About a year before his watershed trip to Colorado and the Denver Museum of Natural History, Roberts had visited Huddleston Elementary School in Bedford County at the request of Roy Monk, a friend of his and the school’s principal. "He’d asked me if I would come talk about nature, and I gladly agreed. It was fun, and afterwards, he told me I needed to pursue this type of thing," Roberts says.

"I found this especially odd because before I’d always had a fear of speaking in front of groups."

With the added impetus of the purpose imbued within him by Dr. Carrico’s words, Roberts set out in 1991 to begin to bring the message he held dear to schoolchildren across the Old Dominion. The message is simple: We are a part of the environment and as such we have a stewardship responsibility to it.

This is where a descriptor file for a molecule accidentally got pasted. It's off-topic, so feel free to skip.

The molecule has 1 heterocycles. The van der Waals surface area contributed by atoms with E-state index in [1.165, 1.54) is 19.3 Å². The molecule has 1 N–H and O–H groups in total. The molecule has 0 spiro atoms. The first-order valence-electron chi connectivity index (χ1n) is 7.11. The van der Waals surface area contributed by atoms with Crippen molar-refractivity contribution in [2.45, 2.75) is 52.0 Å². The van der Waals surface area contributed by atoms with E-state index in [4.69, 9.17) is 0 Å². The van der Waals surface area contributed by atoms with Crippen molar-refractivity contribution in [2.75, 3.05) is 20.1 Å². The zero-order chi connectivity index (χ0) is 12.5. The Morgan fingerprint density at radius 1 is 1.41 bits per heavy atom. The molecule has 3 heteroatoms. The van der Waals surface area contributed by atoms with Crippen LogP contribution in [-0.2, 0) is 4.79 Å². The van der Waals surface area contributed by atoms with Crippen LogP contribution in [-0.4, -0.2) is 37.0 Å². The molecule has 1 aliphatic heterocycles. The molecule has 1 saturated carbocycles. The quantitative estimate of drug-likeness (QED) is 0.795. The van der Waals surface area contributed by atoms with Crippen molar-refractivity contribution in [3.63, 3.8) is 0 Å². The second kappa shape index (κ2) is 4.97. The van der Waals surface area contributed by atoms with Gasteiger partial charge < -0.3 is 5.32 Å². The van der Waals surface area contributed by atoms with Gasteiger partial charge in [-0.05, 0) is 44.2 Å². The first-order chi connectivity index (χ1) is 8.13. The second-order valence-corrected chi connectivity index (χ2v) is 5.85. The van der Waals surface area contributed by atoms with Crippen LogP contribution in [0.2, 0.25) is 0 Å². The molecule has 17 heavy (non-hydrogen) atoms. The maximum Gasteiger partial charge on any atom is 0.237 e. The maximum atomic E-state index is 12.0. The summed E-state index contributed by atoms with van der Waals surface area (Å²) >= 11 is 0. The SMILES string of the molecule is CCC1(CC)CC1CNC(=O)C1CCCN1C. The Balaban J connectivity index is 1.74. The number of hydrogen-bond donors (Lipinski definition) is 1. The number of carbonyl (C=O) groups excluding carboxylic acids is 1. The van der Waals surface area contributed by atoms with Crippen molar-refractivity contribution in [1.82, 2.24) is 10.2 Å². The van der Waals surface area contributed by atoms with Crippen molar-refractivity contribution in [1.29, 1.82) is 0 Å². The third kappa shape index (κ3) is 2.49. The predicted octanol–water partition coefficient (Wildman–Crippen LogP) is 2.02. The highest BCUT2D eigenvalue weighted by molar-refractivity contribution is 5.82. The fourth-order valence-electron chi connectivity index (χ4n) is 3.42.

The program was incorporated by the State Corporation Commission in 1992 and received its IRS tax-exempt status in 1993.

"For about four-and-a-half or five years we did programs around the state, just to get feedback from teachers and principals to see if this is the type of message and kind of program that they wanted. We realized that if the teachers didn’t accept what we were doing, we would not have an audience and the program would die." During this span, Roberts was doing the programs in what spare time he could piece together, on a volunteer basis.

Roberts needn’t have worried about Virginia’s teachers accepting Return to Nature. The response to his program was overwhelming, so much so that, "We couldn’t keep up with the requests for the program," he says. "That’s when we started talking about going full-time with the program," he notes.